STUDY ABROAD FRAUD WARNINGS AND SIGNS
“As the globalization and internationalization of higher education has grown, we have seen a growing problem of fraud in applications to study,” said Anthony McClaran, Chief Executive of the Quality Assurance Agency, UK, who chaired the session on fraud and verification. “This type of fraud ruins the reputation of institutions, blocks access for applicants who do meet the requirements, and wastes money spent on students who are not capable of pursuing their academic career,” said Claus Lange, Head of Division (Africa, the Americas, Western Europe and the Middle East) in Germany. With more and more African students opting to study abroad for higher education, every day the number of scams related to it are also coming forward. As the students are not aware of the complex process of studying abroad, the fraud agents with glamorous offices just to create impression they are genuine however, they are sheep in wolf’s skin. Not only people living in smaller towns but even young people living in metro cities are a vulnerable target of these fake agents.
COMMON TYPES OF FRAUD INCLUDE:
- Agents send students to non-recognized universities. Make sure to check that the university/college you are applying to is a recognized institution by the concerned authority of that country.
- Many a times the agents submit fake academic or bank documents to embassy/college leading to blacklisting of that candidate later on.
- Always check the validity or accreditation of the course you are applying to. Check whether you will be getting a valid degree and whether you will be able to get a permanent job after completing your studies or not.
- Guaranteed Visa: Never fall prey to fraud agents by giving them money in exchange for guaranteed admission or visa. Agents make false claims to students that they can assure visas to them with their links in the embassy. Here, aspirants should know that the Embassy of the concerned country is the only authority that can issue a visa (Student Visa) to students and no agent can do that.
- Always check all necessary details related to fee, accommodation or on-campus work and other facilities on the official website of the college/university and do not go simply by what the fake agents are claiming. Fake agents can misguide students about all these details.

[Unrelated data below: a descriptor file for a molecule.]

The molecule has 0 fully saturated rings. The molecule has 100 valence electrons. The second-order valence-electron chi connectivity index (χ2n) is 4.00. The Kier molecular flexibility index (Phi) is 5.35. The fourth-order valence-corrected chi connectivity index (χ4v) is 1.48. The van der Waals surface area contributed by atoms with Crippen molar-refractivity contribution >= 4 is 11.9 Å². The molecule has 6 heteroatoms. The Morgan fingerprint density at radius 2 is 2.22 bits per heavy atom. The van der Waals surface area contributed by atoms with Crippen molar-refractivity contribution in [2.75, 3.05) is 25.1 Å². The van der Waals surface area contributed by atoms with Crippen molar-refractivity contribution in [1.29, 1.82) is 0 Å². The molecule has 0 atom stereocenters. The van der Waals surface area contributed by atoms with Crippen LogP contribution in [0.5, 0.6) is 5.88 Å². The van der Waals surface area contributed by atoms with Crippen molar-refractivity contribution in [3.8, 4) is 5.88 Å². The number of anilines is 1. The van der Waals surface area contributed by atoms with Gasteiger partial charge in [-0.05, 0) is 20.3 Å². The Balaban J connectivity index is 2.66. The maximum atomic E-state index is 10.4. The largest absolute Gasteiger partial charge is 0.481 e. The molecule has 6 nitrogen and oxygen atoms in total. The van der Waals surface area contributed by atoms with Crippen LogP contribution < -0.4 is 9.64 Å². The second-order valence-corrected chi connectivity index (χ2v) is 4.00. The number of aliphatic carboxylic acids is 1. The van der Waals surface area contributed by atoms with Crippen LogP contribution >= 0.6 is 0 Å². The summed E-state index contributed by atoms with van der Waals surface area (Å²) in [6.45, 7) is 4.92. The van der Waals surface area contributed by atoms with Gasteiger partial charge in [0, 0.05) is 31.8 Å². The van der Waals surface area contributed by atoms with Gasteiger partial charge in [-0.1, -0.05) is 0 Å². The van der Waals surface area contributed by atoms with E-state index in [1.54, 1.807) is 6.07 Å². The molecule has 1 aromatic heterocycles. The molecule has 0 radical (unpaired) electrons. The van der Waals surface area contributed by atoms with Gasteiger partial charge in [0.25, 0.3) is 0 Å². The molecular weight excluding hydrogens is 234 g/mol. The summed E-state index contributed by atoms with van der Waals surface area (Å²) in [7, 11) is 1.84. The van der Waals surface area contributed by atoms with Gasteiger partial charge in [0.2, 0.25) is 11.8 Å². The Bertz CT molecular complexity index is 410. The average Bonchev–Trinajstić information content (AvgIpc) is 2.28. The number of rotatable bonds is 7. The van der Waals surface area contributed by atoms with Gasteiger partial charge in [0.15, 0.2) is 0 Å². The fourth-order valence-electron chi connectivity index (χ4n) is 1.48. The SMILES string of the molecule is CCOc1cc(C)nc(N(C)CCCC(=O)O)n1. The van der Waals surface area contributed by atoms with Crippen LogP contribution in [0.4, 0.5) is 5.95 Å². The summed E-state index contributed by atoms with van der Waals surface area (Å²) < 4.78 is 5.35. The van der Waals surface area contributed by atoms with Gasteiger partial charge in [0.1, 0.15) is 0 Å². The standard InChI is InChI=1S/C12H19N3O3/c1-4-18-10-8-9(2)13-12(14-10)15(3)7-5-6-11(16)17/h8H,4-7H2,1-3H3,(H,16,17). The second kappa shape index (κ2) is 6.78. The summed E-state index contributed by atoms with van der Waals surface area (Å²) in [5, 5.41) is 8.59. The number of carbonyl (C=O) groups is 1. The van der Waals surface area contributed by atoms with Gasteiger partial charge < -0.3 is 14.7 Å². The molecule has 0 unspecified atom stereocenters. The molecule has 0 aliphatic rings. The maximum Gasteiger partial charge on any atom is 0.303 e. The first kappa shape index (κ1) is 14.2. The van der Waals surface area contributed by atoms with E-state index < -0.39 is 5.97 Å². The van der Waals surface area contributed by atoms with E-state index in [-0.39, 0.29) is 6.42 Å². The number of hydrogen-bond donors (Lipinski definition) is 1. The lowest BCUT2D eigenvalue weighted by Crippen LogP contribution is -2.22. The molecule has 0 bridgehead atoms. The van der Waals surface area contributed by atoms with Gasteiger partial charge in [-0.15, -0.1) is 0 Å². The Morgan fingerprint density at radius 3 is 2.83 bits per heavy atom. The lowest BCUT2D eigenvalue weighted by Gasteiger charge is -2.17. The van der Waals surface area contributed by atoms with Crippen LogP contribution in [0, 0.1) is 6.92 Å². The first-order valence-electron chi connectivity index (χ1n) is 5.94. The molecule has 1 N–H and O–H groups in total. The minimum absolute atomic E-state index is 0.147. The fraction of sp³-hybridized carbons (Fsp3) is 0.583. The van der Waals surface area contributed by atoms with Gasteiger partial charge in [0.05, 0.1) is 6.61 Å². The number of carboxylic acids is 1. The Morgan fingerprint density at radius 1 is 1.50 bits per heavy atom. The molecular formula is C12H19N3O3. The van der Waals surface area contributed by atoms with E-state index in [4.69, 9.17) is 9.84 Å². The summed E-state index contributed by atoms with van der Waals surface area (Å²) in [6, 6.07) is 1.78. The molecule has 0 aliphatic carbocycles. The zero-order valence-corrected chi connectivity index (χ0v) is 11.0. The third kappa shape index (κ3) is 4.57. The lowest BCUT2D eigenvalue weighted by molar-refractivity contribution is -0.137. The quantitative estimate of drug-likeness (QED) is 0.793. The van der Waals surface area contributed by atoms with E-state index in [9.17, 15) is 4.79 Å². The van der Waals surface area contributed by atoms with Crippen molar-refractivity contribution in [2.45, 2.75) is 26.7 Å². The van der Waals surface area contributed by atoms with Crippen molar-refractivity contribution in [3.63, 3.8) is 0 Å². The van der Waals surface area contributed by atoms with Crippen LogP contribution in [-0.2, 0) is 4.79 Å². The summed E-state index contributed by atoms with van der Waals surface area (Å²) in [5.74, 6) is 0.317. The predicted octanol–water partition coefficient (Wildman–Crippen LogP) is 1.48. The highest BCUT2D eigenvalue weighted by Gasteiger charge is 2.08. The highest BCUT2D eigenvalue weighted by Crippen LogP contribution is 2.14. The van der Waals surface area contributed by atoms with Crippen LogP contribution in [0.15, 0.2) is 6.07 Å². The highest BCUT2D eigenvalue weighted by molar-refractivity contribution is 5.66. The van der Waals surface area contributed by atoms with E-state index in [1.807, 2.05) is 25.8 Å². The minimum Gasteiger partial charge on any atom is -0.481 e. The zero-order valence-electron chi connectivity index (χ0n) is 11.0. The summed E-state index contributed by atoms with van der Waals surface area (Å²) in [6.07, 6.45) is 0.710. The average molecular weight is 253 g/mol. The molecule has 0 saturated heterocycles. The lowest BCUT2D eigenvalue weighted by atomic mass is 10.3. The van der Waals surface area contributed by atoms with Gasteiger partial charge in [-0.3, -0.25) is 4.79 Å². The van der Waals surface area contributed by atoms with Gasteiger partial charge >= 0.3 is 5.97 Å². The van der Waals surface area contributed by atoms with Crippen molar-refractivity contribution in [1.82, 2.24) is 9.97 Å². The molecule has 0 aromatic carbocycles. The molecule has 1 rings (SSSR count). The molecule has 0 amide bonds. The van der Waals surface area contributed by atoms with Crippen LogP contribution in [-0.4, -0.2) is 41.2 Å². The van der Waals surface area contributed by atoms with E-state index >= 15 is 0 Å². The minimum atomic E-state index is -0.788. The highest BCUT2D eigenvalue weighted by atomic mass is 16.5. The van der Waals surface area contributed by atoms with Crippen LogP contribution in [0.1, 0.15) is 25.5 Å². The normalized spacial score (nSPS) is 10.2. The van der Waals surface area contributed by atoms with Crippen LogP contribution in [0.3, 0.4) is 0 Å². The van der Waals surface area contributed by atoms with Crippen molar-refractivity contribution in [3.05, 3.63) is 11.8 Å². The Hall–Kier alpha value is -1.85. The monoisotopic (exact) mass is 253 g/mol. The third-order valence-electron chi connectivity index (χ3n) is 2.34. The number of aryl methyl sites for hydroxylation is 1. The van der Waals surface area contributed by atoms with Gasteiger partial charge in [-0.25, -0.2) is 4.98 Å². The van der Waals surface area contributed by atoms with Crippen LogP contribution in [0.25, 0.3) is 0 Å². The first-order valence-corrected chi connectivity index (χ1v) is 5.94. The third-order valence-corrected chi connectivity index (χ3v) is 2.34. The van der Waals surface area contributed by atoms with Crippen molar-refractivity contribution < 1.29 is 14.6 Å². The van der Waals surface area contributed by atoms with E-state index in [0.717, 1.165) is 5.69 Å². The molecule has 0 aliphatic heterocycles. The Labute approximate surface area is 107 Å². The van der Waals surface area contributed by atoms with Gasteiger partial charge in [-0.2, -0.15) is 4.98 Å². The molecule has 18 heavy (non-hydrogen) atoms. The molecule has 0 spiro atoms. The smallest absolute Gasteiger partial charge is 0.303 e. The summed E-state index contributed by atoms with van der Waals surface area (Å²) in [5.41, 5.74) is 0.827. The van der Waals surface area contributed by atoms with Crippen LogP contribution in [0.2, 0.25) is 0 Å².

- Beware of fake agents who promise guaranteed admission, as officially they are not authorized to provide admissions to students. It is always the admissions committee that is selected by the college/university that has the authority to give admission or reject the application. Also, note that universities always inform the students about the status of their application whether accepted or rejected.
HERE ARE SOME WARNING SIGNS TO LOOK OUT FOR WHEN DEALING WITH A FAKE STUDENT AGENT:
1. He’s a poor listener: If your Fake agents talks more than he listens, or if he thinks a ‘job’ is the main goal, then he is incompetent at best. He cannot do a good job of helping you if he does not understand what motivates you, and what your career and life goals are. At worst, he is not listening because he is interested in pushing his own agenda. And invariably, whatever is ‘best’ for you will coincidentally also be the most profitable for him, though he will never say so
2. He keeps you in the dark: He does one of two things to prevent you from gaining a clear understanding of the application process. He either discusses minute and inane details at great length in an attempt to undermine your confidence and increase your dependence on him, or she; tells you to just leave everything to him. Either way, he subtly discourages you from getting too involved in the application process. A genuine student counselor will help you understand the process and walk you through it.